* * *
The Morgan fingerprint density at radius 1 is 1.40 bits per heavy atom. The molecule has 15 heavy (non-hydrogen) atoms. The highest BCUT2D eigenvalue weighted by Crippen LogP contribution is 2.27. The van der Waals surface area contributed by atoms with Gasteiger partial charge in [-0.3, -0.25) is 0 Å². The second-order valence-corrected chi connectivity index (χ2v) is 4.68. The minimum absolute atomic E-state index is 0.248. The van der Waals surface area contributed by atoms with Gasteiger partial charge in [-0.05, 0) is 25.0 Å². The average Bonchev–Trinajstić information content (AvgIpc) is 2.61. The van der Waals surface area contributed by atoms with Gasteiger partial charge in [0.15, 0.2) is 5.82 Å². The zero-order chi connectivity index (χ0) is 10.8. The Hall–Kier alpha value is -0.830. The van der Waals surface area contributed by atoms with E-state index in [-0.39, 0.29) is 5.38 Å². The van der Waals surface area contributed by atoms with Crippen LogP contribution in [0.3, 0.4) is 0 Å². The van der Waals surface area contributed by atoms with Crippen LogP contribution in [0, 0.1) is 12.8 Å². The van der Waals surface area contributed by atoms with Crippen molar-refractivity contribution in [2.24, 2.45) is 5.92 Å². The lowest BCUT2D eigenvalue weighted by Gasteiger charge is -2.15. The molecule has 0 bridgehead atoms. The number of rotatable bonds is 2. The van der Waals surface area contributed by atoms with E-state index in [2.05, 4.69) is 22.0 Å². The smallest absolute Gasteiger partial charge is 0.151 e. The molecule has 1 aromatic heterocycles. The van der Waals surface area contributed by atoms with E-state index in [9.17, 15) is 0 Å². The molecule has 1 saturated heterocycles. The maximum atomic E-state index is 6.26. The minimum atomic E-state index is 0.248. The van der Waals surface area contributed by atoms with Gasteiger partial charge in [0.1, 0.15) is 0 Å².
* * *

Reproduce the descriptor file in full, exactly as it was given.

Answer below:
The Morgan fingerprint density at radius 1 is 1.40 bits per heavy atom. The molecule has 15 heavy (non-hydrogen) atoms. The highest BCUT2D eigenvalue weighted by Crippen LogP contribution is 2.27. The van der Waals surface area contributed by atoms with Gasteiger partial charge in [-0.3, -0.25) is 0 Å². The second-order valence-corrected chi connectivity index (χ2v) is 4.68. The minimum absolute atomic E-state index is 0.248. The van der Waals surface area contributed by atoms with Gasteiger partial charge in [-0.05, 0) is 25.0 Å². The average Bonchev–Trinajstić information content (AvgIpc) is 2.61. The van der Waals surface area contributed by atoms with Gasteiger partial charge in [0.15, 0.2) is 5.82 Å². The zero-order chi connectivity index (χ0) is 10.8. The Hall–Kier alpha value is -0.830. The van der Waals surface area contributed by atoms with E-state index in [-0.39, 0.29) is 5.38 Å². The van der Waals surface area contributed by atoms with Crippen LogP contribution in [0.3, 0.4) is 0 Å². The van der Waals surface area contributed by atoms with Crippen LogP contribution in [0, 0.1) is 12.8 Å². The van der Waals surface area contributed by atoms with Crippen molar-refractivity contribution in [2.24, 2.45) is 5.92 Å². The lowest BCUT2D eigenvalue weighted by Gasteiger charge is -2.15. The molecule has 0 bridgehead atoms. The number of rotatable bonds is 2. The van der Waals surface area contributed by atoms with E-state index in [2.05, 4.69) is 22.0 Å². The smallest absolute Gasteiger partial charge is 0.151 e. The molecule has 1 aromatic heterocycles. The van der Waals surface area contributed by atoms with E-state index in [9.17, 15) is 0 Å². The molecule has 1 saturated heterocycles. The maximum atomic E-state index is 6.26. The minimum atomic E-state index is 0.248. The van der Waals surface area contributed by atoms with Gasteiger partial charge in [0.1, 0.15) is 0 Å².